Second, if I allowed the kids to dance one Sunday morning, for whatever reason, that does not mean that I have shut off my aesthetic excellence brain. As a pastor I have hopefully educated the congregation well enough that they will know the difference between the kids' dance and the dance that professional modern dancers perform in the service of the liturgy--whether in complement to Scripture-reading or to the preaching or to the Lord's Supper or any other aspect. If the congregation has been educated properly, they will not confuse the two artistic performances. They will understand that one is rough and wobbly and that the other is quite possibly sublime.

They will hopefully understand this in the same way that I put
up on the walls of my house art by my nieces and nephews as well as art by professional painters, photographers, calligraphers, etc. I will not be confused by the artistic merit of the two kinds of art. I will simply understand that they perform two distinct functions in the context of our home. I am proud of both. Both enlarge my life. Both inspire me to become more than I am yet today. And that, hopefully, is what might also happen in the context of a church's life that allows the kids (on occasion) and the professional dancers (as the occasion allows) to serve the congregation through the language of dance.

I confidently believe that the church is better off when both kinds of dance happen. (See, for example, here and here.) I also believe we could learn a thing or two from the 4th-century Egeria's experience of "processional dance" through the streets of Jerusalem (see here also) as well as from the ridiculous, dancerly joy that Hasidic Jews experience around the feast of Simchat Torah.

Laslty, Dayton Castleman responded to this statement of mine: "I do not believe that the only criterion that matters in the context of corporate worship is that of aesthetic excellence." He writes:

"I agree, but this raises a question for me that I have batted around for a long time: Are non-music art forms evaluated with a different aesthetic standard in the church than musicians are? Are dancers and visual artists and poets held to more relaxed standards than singers and guitar players and piano players?"

Without access to quantitative data we can only go on anecdotal evidence. Have I witnessed this pattern of behavior? Yes. Do I think it's widespread? Very likely. Is it discouraging to non-musical artists and detrimental to the well-being of the church? I believe yes. Does it result often in cheesy art that reflects a lack of respect for the craft? Bingo. Do Protestants display this behavior in disproportionate measure because of their theological history? Most certainly.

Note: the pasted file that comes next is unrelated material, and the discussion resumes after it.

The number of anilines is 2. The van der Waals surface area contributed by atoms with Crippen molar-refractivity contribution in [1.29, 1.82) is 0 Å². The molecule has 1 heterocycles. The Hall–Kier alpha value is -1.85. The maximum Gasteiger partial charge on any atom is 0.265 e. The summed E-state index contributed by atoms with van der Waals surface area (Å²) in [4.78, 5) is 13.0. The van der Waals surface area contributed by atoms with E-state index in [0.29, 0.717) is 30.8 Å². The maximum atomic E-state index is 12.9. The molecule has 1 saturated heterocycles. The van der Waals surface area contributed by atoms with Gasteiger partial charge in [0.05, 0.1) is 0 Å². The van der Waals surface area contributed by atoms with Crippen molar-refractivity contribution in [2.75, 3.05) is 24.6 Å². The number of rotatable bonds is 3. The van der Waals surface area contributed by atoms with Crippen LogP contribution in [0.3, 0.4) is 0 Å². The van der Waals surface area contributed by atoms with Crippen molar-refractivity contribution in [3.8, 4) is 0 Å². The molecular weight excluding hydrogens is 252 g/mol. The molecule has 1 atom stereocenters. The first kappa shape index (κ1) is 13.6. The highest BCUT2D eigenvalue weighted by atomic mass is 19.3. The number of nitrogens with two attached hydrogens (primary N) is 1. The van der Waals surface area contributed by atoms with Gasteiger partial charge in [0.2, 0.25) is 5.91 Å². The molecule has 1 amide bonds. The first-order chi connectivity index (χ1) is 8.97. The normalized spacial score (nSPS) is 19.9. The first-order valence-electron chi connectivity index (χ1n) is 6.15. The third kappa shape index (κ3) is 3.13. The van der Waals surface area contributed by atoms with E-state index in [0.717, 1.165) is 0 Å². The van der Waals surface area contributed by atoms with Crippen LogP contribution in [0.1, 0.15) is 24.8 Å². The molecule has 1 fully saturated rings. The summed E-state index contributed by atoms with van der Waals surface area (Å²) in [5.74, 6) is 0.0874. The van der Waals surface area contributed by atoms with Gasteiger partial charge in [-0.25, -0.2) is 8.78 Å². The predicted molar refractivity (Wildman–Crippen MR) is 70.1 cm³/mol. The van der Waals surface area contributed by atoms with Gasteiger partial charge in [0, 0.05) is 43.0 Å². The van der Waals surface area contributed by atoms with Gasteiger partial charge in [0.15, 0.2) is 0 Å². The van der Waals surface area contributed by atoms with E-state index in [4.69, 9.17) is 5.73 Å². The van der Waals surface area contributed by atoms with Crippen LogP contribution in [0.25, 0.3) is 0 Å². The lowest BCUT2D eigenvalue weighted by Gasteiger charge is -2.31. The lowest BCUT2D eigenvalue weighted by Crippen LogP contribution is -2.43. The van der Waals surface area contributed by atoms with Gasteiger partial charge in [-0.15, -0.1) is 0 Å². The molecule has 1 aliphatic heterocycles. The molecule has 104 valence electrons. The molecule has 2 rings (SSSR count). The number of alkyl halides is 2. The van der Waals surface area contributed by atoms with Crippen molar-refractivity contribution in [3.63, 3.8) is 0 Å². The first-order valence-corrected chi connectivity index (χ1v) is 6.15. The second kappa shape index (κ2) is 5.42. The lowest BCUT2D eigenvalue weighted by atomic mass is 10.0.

To reinforce my point above, my argument is a principled one. In principle the church is better off when the general thrust of its aesthetic and artistic life is marked by beauty, excellent craftsmanship, thoughtful concern for context and a care-filled love of God and neighbor. But as always there will be exceptions. As always, to my mind, there should be a place in the assembly of God's people for the children to dance. Am I envious of the Shakers? Yep.

[Artwork near Dayton's question: Dayton Castleman, "Paper Shredder," 2007]

Friday, August 06, 2010

Are Artists Special: No and Yes.

The good folks over at Transpositions have generously taken on a discussion of each chapter in my book. Thus far they've engaged Crouch, Witvliet, Peterson, Winner, Nicolosi and Banner.

In a comment that Jim posed to Anna's entry on Barbara Nicolosi's chapter, he asks, with respect to the notion of artist-as-genius:

"Even though I am in agreement with what you have said, I still wonder whether or not it is possible to glean some positive value from the romantic concept of the artist; whether or not the romantic concept of the artist is correct in certain regards. So, then, one could add an additional twist to the three questions you pose at the end. How does the romantic concept of the artist make a positive contribution to the Christ-likeness of the creative person, to the discipleship of the artist, and to the critique and support of artists by the church?"